As NASA entered the Fiscal Year 1973 “budget season” by submitting its proposed budget on September 30, 1971, its prospects remained very uncer­tain. On one hand, NASA might both receive presidential approval for a major new space effort, the space shuttle, and at the same time be asked by the White House to take on a much broadened role as the nation’s applied technology agency. On the other hand, NASA might not gain approval for the shuttle program, and some other approach might be chosen for the new technology opportunities effort. The short-term stakes for the organization’s future were very high.

Continuing Discussions of the Path Forward

The Space Shuttle extended study contracts expired on October 31 and NASA for a second time extended the contracts for another four months. The focus of the continuing effort was still the Mark I/Mark II orbiter sequence with various means of boosting it into orbit. Low reported in early November that “the shuttle configuration is beginning to be focused on a considerably smaller orbiter with external hydrogen and oxygen tanks (but with the same payload size and weight), and with a pressure-fed recoverable booster that might be parallel staged. . . It may be possible to buy a shuttle for an investment cost (including the high pressure [space shuttle main] engine of less than $5 billion with cost per flight of the order of $10 million. . . Solid rocket motors also look promising.” On the basis of these study results, Low suggested that “if NASA were left to its own devices, I think we are now in a position to make a decision to move out with contractor selection and to proceed with the work. I believe it is important to get a decision on this soon and within the FY1973 budget process, unless the decision is the wrong decision.” The wrong decision, in Low’s view, “would be a glider on a Titan III.” But NASA had “not yet done adequate analysis of the glider,” primarily due to the resistance from Dale Myers and his space flight team, and thus NASA “should not absolutely discard it. The next several weeks will tell the story.” Also, observed Low, “NASA is not left to its own devices, and it appears that everyone wants to have their fingers in the pot.” Low also noted that “the only organized effort to either support or not support the shuttle is the so-called Flax Committee.” It seemed to Low to be important for NASA to influence the thinking of Flax and his associates.27

Origins of the OMB Shuttle

The detailed performance and budget requirements for a smaller shuttle that OMB presented to NASA did not originate from the OMB staff, none of whom were aerospace engineers. Rice had sought outside advice on shuttle configuration and capability. He noted “some of my information came from the Defense Department, but not very much of it.” He added “some of it came from industry. There were clearly some people in industry who were concerned that NASA was going to lead them down the road of another C-5A or F-111 debacle and that they would end up with nothing.” The two programs Rice cited were DOD aircraft development efforts during the 1960s characterized by major cost overruns. Rice noted that “there was some interest at least among some people in the aerospace industry [in] hav­ing whatever was done be a program that was politically survivable.” That interest translated into an attitude of “let’s have it be less rather than more so it doesn’t turn out to cost so much and it is less likely to overrun and you can keep it.” Given this feeling, Rice worked with an aerospace firm, almost certainly one of NASA’s shuttle study contractors, to help his staff spell out the characteristics of a shuttle concept that both made technical sense and could be developed at an acceptable cost. Weinberger was aware of what Rice was doing, saying “Don Rice asked me if he could go out and get some other people, or he told me that he had.”21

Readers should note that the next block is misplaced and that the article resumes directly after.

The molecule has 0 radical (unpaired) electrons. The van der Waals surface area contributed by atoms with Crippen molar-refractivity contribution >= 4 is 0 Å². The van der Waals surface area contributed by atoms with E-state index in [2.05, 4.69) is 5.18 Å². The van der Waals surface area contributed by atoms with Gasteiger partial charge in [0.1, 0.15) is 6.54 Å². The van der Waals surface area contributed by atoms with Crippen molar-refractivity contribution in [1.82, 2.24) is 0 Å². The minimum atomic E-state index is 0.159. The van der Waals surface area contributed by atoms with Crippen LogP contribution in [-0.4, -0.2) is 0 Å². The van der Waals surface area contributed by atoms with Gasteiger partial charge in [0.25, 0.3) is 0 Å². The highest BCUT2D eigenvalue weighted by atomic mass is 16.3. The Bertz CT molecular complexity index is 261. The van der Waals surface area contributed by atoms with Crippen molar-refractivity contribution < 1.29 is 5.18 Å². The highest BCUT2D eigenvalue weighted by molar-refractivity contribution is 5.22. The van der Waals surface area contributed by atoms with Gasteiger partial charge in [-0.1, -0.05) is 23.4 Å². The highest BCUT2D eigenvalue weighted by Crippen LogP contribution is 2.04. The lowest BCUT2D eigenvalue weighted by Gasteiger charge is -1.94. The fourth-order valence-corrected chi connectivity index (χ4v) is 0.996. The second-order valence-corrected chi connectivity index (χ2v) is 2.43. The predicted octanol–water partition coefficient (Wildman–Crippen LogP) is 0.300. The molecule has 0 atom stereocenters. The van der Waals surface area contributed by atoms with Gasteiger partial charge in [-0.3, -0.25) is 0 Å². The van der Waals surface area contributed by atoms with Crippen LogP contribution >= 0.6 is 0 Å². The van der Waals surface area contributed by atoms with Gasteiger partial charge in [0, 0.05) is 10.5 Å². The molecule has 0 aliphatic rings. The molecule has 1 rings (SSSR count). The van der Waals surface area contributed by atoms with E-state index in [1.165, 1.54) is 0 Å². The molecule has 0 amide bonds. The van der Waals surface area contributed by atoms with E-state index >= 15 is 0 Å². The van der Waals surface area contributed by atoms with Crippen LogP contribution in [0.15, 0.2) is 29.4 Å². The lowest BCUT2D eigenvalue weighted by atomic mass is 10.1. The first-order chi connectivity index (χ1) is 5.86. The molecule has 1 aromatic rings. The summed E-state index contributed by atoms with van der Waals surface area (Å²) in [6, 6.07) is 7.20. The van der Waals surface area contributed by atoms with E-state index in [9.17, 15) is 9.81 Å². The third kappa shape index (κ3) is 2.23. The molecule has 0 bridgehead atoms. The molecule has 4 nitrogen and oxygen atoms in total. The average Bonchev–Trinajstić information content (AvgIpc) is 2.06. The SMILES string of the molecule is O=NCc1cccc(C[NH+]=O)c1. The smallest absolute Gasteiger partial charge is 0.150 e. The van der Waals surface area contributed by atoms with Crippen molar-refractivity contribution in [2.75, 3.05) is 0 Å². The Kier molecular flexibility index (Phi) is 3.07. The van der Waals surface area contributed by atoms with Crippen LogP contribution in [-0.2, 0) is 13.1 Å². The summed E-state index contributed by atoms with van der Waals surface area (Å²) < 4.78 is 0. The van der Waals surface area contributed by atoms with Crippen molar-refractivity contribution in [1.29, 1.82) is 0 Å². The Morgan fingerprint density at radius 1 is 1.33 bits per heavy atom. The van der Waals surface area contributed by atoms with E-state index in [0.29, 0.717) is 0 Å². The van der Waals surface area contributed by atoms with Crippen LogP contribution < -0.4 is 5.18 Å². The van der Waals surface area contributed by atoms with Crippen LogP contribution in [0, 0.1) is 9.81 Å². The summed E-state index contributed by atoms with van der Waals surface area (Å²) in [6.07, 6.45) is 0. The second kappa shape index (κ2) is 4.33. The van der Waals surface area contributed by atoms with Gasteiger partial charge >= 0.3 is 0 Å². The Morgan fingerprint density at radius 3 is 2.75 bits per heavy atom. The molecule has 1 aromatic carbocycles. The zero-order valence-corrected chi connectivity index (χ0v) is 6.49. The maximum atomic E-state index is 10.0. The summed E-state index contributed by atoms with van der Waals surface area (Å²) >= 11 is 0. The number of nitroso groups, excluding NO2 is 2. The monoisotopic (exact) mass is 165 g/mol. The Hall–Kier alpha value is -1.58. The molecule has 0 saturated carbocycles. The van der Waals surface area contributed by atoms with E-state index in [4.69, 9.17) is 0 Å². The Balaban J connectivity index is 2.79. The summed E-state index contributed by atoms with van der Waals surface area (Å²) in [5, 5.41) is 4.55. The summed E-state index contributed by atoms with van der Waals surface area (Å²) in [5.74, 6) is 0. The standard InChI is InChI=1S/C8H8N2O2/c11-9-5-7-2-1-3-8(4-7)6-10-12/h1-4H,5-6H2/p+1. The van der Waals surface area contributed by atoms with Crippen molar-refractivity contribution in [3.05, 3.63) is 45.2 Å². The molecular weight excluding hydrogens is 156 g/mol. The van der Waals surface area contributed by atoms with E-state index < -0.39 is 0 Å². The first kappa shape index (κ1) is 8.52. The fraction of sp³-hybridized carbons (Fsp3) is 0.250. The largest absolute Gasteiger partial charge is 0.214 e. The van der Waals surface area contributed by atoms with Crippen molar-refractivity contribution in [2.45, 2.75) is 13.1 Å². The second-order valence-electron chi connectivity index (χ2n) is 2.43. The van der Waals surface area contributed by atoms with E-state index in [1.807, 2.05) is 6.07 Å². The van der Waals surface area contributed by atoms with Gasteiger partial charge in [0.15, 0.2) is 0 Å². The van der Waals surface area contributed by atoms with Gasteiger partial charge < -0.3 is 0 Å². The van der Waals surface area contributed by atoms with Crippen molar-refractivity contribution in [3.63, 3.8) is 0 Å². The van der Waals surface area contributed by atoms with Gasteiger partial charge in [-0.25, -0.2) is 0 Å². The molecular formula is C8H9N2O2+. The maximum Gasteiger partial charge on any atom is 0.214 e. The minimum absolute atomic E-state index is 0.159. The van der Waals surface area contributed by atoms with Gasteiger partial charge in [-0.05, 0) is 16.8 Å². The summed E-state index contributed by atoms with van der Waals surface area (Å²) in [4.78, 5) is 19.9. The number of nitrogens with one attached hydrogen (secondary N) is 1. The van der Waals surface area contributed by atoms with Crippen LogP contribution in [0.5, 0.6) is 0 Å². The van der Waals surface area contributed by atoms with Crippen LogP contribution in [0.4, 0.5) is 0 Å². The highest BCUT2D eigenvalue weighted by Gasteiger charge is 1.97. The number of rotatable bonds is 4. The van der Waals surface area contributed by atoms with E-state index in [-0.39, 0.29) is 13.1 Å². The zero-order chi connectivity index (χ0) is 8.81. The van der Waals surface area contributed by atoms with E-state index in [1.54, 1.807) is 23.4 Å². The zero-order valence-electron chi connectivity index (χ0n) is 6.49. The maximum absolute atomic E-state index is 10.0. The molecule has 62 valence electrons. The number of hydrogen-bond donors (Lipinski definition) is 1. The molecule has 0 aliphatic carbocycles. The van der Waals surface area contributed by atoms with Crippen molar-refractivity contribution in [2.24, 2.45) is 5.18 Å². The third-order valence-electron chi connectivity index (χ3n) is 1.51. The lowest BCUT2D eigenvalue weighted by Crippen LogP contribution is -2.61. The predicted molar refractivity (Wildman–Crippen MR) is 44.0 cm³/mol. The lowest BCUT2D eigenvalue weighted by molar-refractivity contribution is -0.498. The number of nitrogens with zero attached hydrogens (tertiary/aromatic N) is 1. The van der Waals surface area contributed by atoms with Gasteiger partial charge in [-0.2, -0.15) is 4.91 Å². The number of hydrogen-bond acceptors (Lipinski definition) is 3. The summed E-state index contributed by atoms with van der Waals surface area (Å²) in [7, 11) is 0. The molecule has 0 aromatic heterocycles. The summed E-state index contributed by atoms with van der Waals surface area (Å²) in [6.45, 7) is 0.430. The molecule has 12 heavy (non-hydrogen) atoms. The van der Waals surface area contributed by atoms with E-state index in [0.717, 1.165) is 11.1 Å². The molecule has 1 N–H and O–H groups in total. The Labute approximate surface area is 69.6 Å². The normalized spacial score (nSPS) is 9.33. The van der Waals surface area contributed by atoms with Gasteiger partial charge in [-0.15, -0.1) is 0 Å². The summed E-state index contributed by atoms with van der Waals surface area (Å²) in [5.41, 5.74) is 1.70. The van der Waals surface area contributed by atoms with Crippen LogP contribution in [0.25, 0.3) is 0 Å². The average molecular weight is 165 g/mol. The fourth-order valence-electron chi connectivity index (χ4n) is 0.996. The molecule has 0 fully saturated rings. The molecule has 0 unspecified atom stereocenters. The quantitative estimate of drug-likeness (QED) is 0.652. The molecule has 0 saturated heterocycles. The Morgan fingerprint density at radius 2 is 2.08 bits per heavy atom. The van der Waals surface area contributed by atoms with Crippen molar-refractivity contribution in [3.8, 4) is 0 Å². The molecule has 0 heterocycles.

As soon as NASA headquarters in Washington received confirma­tion that the presidential statement had been issued in San Clemente, Charles Donlan, director of the space shuttle program, sent a mes­sage to shuttle program manager Robert Thompson at the Manned Spacecraft Center, saying "NASA will proceed with the development of the space shuttle. The shuttle orbiter is expected to have a 15 x 60 foot payload bay, and a 65,000 pound payload capability. It will be boosted either by a pressure fed liquid recoverable booster or by solid rocket motors." The message contained detailed instructions to guide the next phase of shuttle studies.1

Reaction to the president’s announcement was mixed. The New York Times quickly editorialized that the shuttle was an "investment in the future" and that Nixon’s decision to approve the shuttle was "wise." Predictably, given their 1971 attempt to cut funding for shuttle studies, Senators William Proxmire (D-WI) and Walter Mondale (D-MN) announced that they would lead the Senate opposition to shuttle approval; in addition, Senator Edward Muskie (D-ME), at that point the likely opponent for Richard Nixon in the 1972 presidential election, also said that he opposed the program as a "boondoggle." Talking with his political operative Chuck Colson on January 9, Richard Nixon was pleased to hear that Muskie’s opposition to the shuttle "may have blown his chances in Florida completely." Nixon noted that "in Florida and California this [approving the shuttle] is a big deal. It will save the aerospace industry."2 Whatever else his approval of the space shuttle meant to Richard Nixon, he saw it as an asset in terms of his reelection prospects.